I'm not sure how much other divorcees evolve after their first marriage, but I did. As part of my evolution, Alec Baldwin's A Promise to Ourselves: A Journey Through Fatherhood and Divorce (2008) offered candid truisms of divorce from a man's point of view.

The best advice I could give anyone about divorce is "don't do it!" If the marriage is salvageable, then save the lawyers, save the filings and get that marriage back on track. I say that and multiple it by 10, if there are kids in the marriage.

However, if it's a loveless marriage or if you know that you don't want your kids around your dysfunctional relationship, then divorce could be the right decision. If that happens to be the path, the next advice is "stay out of the courts!"

I knew going into my divorce that lawyers and the courts are a money drain — and probably an emotional drain as well. I settled with my ex out of court, received 50/50 visitation and custody and had a fair settlement. She kept the house. I will pay child support until my daughters are 18.

Honestly, that's about as good as a man can do with the courts. Thank God that my ex and I had the presence of mind not to go down the path of court dates because even when facing the pain and emotions of a divorce, we undoubtedly settled way better than with the court system.

Baldwin's book, written with Mark Tabb, is an indictment of the family law system and how the laws are stacked against men. He speaks the truth.
If a woman elects to, she can have a contentious divorce, ask for more money or more time, and the only thing a man can do is lawyer up as well and battle it out in court. Divorces can get UGLY, and Baldwin and Kim Basinger's certainly was that.

Another important thing Baldwin brings up is parental alienation syndrome, AKA P.A.S. This is the malady in which one parent, usually the man, is isolated from the kids and the other party feeds hatred toward the one isolated.

In my life, I made up my mind a long time ago that I would only talk positively about my ex, the girls' mom. It is OK to have two houses, to be loved by many people from many angles, and in my situation, the two houses work pretty well.

Women have long gotten screwed by deadbeat dads and womanizers, so it kind of makes sense that the law is weighted in favor of the ladies. That's excellent news when dealing with a scumbag man. The bad news is that for good, loving fathers, the system is against them as well.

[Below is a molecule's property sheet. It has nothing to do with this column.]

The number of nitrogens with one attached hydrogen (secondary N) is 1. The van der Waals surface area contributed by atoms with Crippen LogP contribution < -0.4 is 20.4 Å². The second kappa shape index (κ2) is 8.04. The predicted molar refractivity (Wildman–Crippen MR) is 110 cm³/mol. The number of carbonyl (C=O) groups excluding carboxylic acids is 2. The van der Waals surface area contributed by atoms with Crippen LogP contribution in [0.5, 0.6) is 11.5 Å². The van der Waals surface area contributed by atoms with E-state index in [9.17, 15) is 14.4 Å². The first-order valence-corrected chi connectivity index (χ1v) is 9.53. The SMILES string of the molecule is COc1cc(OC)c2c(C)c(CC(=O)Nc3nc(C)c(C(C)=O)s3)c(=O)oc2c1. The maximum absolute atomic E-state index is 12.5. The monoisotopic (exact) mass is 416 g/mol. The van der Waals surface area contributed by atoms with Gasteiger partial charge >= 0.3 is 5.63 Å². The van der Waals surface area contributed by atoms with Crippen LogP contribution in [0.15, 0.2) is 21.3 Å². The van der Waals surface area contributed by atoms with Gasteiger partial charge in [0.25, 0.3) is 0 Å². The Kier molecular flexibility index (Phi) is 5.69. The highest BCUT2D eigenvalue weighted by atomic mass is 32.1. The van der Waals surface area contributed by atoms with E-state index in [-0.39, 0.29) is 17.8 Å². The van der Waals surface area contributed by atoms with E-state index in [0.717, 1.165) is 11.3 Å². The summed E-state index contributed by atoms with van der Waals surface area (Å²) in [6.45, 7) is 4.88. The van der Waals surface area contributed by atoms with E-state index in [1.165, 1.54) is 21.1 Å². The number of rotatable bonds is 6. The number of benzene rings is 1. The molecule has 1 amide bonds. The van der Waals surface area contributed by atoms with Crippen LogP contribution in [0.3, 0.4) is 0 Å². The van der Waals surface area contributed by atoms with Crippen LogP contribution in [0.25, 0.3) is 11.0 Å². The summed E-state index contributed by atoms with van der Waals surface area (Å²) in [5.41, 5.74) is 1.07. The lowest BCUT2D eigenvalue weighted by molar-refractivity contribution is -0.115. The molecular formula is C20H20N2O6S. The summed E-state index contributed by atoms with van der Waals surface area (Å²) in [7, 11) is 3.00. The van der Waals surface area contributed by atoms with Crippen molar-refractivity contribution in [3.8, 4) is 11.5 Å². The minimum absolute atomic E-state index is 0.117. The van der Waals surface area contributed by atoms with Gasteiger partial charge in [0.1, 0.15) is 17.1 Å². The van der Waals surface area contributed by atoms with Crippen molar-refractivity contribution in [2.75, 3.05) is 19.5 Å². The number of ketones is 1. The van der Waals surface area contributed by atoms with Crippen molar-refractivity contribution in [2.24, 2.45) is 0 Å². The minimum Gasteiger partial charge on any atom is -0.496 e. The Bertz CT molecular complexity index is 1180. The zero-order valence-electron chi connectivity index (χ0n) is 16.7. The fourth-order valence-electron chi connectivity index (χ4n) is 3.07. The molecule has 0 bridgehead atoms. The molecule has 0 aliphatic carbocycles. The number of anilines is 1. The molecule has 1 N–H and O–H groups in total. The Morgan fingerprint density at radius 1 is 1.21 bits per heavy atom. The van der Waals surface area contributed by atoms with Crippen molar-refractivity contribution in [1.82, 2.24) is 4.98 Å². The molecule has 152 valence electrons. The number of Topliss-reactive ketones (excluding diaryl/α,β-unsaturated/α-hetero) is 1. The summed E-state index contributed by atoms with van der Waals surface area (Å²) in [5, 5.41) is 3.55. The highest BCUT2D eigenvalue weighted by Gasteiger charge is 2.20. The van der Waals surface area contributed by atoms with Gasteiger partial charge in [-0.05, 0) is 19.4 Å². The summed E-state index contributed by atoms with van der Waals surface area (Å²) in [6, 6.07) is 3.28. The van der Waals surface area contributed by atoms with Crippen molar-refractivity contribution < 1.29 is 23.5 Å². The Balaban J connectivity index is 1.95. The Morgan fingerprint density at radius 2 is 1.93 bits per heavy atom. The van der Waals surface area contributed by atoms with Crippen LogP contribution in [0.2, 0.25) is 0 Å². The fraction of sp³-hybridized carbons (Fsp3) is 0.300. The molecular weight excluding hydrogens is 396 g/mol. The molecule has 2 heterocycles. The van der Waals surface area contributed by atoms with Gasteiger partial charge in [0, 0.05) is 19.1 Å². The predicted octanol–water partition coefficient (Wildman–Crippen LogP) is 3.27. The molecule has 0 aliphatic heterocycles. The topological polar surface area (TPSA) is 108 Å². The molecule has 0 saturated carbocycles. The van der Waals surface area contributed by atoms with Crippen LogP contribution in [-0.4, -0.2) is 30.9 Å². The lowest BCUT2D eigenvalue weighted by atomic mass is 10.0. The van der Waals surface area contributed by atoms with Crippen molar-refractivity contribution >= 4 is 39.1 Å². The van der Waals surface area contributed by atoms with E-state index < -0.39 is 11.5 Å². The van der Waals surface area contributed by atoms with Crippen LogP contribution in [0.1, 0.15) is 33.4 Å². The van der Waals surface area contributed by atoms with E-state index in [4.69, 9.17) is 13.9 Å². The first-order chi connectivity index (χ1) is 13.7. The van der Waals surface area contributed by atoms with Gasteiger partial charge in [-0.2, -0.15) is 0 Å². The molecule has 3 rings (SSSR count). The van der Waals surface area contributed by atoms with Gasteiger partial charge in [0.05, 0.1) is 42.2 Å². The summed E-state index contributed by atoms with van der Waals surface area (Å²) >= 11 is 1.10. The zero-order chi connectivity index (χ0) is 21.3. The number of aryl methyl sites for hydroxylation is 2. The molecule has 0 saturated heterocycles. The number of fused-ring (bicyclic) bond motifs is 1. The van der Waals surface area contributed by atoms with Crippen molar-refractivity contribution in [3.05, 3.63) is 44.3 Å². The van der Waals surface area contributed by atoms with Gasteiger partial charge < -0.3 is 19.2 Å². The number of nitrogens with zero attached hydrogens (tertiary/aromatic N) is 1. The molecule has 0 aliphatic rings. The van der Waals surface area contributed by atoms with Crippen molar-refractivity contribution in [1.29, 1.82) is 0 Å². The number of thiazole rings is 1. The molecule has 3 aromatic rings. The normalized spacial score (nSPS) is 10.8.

Wednesday, August 7, 2019

'Fraternity' explores modern-day masculinity

As a master of sweeping generalizations, I believe boys are struggling more than girls nowadays. I base that assessment on what I see at my high school and actual data.

At my high school, boys' emotional, social and academic skills lag behind the girls. Now, people tell me this has always been the case. But I argue that more than ever, American males are struggling because they are much more prone to video-game and opioid addition.

The telling statistic that boys also are lagging is that for the first time ever, the life expectancy for the American male went down this year. That statistic is attributed to drug-related deaths and suicide. Yowsers!

Enter Fraternity: An Inside Look at at Year of College Boys Becoming Men by Alexandra Robbins. The book came out earlier this year, and I was most fascinated with a much under-examined topic: masculinity.

Fraternities perpetuate displays of masculinity that young men do, even though many of them don't want to do it. They over-drink, talk about women like they're objects and show off to their "brothers."

One strength of Fraternity is Robbins' blend of narrative and research. She follows two fraternity brothers for a year, but then, she does some hard-core research on themes that come up. That's where masculinity comes in.
Why is drinking considered manly? Why are sexual conquests considered that? While I must say that there can be healthy aspects to fraternities, including close relationships, friendships and understanding, I believe much of their Greek-party stuff is out of date. For her part, Robbins created a balanced book, which also shows some positive parts of fraternity life.

For me, personally, I never was into the Greek life. I never pledged at my beloved Ohio State, but I did attend a few parties at frats and sororities. They tended to be ragers.

The movie Animal House came out in 1978, and then Revenge of the Nerds came out in 1984. Thirty-five years later, I believe it's safe to say that those movies are outdated and perpetuate unhealthy and/or shocking Greek life gone wrong. I still can't believe there is, in essence, a rape scene in the nerd movie and another scene in which they record sorority girls nude. That's completely unacceptable. Right?

I feel a sense of hope. Since Robbins is covering some underreported material, including masculinity and what causes a sense of belonging, I believe that boys, more now than ever, have the opportunity to grow into the best versions of themselves, not just what gets attention from others around them.